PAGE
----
MAYBE TOM CABLE is stubborn enough to truly believe success can be summoned through an approach generally recognized as a definition of insanity.
Or maybe the Raiders coach is subtly, slyly mocking his boss, an absolute daredevil tactic for anyone who works for Al Davis.
Or maybe Cable is simply out of ideas or options.
Week after week, Cable walks out after games conceding that he is the master of an offense going nowhere, especially through the air.
Yet week after week, game after game, Cable has rubber-stamped the same characters into the starting lineup.
Is not one of the definitions of insanity doing the same thing repeatedly yet each time expecting a different result?
Cable has stayed with JaMarcus Russell at quarterback, despite the obvious inefficiencies. He has stayed with rookies Darrius Heyward-Bey and Louis Murphy at wideout, despite the obvious lack of production. Cable has stayed with Zach Miller, as he should, for the tight end is the only member of this group to carry his share of the load.
And unless Cable has a spasm of creativity this morning, which is a lot to expect of man who has spent two decades concentrating on the trenches, expect more of the same when the Raiders enter Qualcomm Stadium today for what has become an annual fist to the collective mouth in San Diego.
Through seven games, the Raiders are the worst offensive unit in the NFL
They have become the akland Raiders, because there is no "O."
This is not exactly a new trend. This is the seventh consecutive season the Raiders have scrapped and scratched and begged for touchdowns. Since averaging a league-high 28 points per game in 2002 — with a total of 450 — they have failed to average more than 20.
As bad as it was in 2006, when Tom Walsh arrived from an Idaho bed and breakfast inn with an oatmeal-flavored offense that resulted in bagels and donuts (10.5 ppg), this latest team is threatening to plumb an even lower low.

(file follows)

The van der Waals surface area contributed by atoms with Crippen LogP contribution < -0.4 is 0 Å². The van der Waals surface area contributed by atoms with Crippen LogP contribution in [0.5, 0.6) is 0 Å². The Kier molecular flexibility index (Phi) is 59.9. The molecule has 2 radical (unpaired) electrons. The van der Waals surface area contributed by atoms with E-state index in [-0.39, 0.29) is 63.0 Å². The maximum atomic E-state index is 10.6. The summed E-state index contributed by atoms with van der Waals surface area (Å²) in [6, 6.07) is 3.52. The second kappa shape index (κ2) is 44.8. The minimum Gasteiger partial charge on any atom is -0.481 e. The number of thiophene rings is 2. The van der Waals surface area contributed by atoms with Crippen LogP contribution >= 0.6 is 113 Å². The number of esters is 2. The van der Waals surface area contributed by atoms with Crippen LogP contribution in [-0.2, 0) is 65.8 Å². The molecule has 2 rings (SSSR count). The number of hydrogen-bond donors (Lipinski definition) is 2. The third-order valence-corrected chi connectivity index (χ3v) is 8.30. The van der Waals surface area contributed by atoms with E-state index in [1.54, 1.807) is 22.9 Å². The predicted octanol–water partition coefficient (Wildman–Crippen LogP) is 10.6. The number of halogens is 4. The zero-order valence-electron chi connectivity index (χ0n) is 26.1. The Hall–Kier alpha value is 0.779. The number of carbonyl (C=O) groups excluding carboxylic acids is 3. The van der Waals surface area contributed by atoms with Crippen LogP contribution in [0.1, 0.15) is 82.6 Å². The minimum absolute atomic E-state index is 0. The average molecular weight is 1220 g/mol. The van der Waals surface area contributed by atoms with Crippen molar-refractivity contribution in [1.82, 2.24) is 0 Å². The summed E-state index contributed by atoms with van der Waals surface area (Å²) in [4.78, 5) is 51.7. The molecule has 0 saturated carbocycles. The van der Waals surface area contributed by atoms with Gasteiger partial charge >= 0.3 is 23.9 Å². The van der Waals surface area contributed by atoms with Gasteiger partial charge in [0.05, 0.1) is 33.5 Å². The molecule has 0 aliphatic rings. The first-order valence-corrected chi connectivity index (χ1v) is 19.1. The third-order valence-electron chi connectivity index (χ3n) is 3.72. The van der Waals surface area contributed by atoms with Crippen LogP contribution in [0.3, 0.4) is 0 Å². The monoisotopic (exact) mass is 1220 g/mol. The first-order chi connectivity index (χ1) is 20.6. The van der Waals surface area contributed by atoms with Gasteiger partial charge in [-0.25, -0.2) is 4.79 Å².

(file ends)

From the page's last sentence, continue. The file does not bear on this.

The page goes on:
And that puts the problem squarely in Cable's ample lap. As head coach and chief play-caller, he's wearing the cap with the large "S" on it, for scapegoat.
When I reminded Cable that he spends each postgame news conference stressing the need to "get the offense fixed," but that he consistently relies on the same basic lineup, he responded as if he were light on alternatives.
He paused, sighed and cited the team's injury list.
"These aren't excuses, they're just facts," he began. "We're missing two very good offensive linemen (Robert Gallery, Cornell Green), a good running back (Darren McFadden), a good wide receiver (Chaz Schilens). All those things kind of make this a tough deal.
"But whoever's in there, we've go to find ways to do it. We've not been able to do that yet."
Let me point out that Cable did not moan about the roster. That would have shined a harsh spotlight on Davis, who as owner/general manager is responsible for acquiring the talent on display each week.
"When I look at it, I look as (if) we've got enough players and we've got enough schemes," the coach said.
The rookie wideouts continue to start, Cable said, because they're being developed. Cable insisted it's not accurate to say veteran Javon Walker isn't good enough to play, yet Walker makes only token appearances. The coach's description of Walker's role sounds an awful lot like an assistant coach.
When a coach turns to the same starters each game, no matter the results, it's his way of saying they are the best he has.
When a Raiders coach turns to the same starters each game, no matter the results, eyes glance upstairs. It's widely known that Davis has favorites who are treated as such.
Even, evidently, if it handcuffs the offense or diminishes the chance of winning.
"There's a lot of football left," Cable concluded. "I still know this team is going to succeed this year. To what degree, that will be decided in the next nine or 10 weeks. I'm not going to lose faith in it."
Yet Cable knows there's a thin line between losing faith and gaining temerity.
He replaced Russell last Sunday, not without reason. It might not hurt to send a similar memo to others. How much, after all, could it hurt?
Contact Monte Poole at email@example.com.
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